The Gigabyte X99-UD4P motherboard is, for the most part, a solid performing platform. The layout of this motherboard is well thought out, as is the quality of the components that are being used on this motherboard. One of the other areas that we was impressed with, was that we were able to use some high BCLKs with very little issues, without having to use a CPU Strap Divider to overclock our CPU. In fact, we quickly found the absolute limit of the CPU long before this motherboard hit its BCLK limit. The upper end we was hitting on this motherboard was around the 135 BCLK range, which is really good. Another area that makes this motherboard a top contender is how stable it is. We have been running at our maximum overclock settings for over a week now, and not once has this motherboard hiccuped, or required us to readjust some of the settings as the CPU gets settled in.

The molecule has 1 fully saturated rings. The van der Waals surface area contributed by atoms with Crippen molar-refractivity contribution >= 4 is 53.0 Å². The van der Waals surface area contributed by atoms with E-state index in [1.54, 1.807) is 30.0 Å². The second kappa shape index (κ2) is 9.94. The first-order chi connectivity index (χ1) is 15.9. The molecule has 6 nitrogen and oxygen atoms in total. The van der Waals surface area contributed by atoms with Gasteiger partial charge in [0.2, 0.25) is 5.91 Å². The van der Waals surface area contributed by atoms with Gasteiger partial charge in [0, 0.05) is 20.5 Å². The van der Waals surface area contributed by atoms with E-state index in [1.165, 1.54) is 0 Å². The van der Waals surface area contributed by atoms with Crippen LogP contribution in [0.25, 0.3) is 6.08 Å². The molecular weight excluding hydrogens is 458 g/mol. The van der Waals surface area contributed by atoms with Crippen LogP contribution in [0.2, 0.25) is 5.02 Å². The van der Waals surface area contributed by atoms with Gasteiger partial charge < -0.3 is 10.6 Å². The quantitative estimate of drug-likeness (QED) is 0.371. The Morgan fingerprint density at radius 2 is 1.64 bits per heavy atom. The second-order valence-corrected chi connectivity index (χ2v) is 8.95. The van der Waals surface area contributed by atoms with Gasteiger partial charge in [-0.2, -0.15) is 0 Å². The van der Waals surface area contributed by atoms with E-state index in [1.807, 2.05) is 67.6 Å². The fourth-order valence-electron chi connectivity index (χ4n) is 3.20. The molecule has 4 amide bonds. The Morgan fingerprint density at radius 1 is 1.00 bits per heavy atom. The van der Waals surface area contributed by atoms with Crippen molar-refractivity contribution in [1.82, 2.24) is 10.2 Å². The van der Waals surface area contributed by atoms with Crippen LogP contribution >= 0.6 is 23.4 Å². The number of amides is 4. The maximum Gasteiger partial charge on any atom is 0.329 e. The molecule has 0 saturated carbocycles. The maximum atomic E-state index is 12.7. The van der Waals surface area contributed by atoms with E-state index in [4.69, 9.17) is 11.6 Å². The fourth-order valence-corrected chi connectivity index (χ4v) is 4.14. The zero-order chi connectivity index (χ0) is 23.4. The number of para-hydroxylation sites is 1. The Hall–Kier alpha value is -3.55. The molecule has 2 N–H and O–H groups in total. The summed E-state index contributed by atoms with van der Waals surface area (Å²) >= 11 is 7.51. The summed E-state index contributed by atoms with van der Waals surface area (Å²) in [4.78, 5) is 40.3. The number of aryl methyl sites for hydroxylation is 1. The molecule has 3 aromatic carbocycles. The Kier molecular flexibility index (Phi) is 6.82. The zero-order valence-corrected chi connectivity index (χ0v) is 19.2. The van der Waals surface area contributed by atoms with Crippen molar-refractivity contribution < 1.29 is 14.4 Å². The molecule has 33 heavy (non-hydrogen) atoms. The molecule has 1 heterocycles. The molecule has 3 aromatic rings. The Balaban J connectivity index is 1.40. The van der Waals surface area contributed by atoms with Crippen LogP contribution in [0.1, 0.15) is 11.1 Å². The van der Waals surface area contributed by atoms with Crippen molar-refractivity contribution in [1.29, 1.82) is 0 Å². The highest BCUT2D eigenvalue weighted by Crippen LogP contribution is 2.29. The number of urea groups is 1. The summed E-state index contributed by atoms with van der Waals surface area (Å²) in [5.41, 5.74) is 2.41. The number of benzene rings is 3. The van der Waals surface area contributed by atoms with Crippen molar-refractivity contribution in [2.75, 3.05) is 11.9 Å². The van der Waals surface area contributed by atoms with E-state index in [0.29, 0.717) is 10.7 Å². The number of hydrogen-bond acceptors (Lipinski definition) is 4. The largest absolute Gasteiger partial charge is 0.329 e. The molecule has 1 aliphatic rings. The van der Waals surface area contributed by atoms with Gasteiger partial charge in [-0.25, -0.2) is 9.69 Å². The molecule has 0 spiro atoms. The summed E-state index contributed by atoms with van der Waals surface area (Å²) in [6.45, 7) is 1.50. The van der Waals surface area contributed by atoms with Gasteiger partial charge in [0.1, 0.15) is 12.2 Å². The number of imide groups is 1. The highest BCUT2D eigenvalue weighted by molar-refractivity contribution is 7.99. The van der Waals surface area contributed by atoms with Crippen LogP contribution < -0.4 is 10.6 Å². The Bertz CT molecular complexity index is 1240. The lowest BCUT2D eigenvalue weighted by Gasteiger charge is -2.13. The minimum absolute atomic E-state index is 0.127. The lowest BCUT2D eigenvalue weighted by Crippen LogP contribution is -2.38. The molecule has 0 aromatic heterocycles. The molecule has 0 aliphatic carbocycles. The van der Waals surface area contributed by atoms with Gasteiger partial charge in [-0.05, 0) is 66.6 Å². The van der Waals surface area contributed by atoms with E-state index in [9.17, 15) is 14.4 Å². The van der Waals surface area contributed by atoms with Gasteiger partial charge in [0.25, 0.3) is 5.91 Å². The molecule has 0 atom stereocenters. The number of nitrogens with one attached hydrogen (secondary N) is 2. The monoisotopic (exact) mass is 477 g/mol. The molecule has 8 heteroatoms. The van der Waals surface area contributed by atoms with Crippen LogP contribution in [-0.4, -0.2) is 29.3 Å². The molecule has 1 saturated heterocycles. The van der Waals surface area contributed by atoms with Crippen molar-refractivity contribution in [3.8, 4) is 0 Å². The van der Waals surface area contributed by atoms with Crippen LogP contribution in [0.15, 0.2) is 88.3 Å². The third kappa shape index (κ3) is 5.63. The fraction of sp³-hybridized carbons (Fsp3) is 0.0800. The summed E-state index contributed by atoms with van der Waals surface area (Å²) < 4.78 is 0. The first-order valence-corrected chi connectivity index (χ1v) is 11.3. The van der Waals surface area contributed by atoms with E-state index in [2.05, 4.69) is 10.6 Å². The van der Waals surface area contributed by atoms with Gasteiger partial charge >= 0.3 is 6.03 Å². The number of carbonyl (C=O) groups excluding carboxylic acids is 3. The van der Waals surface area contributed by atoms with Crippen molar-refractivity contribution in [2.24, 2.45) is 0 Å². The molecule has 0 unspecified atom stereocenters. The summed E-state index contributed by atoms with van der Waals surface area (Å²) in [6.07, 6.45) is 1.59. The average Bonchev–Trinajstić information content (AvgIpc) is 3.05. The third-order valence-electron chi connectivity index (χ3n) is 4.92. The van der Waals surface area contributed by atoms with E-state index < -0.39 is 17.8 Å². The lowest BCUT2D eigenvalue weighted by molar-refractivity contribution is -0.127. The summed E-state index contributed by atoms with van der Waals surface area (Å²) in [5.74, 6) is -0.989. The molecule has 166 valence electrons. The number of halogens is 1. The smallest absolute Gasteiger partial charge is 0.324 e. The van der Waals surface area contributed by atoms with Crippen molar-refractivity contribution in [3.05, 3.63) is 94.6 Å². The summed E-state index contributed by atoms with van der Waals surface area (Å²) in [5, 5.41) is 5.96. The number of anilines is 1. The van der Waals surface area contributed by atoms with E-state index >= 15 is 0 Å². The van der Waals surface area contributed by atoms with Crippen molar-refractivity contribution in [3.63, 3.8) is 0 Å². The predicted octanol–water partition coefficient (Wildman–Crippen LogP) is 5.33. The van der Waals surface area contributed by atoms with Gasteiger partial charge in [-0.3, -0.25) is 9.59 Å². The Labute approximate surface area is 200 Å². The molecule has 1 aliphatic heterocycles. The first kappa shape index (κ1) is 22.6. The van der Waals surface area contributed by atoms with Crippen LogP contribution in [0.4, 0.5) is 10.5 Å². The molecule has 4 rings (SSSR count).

The main area that really hurts this motherboard is the UEFI BIOS, or getting into the UEFI easily, and effortlessly. We found ourselves wasting more time trying to gain access to the UEFI than we did making necessary adjustments. Also, the UEFI did not seem to be as refined as previous motherboards we have used in the past, and is one thing that made Gigabyte such a good motherboard manufacturer. In essence, the UEFI on the Gigabyte X99-UD4P motherboard seemed rushed, and not completely thought out as it lacked some of the more important settings on the advanced UEFI layout; those, being the SATA configuration, turning on/off the on-board audio, or the on-board NIC.
Looking around the Internet for pricing, this motherboard has a price of roughly $244 USD. That price puts this motherboard in a perfect position for anyone that wants to jump onto the newer 2011-3 CPUs while not breaking the bank.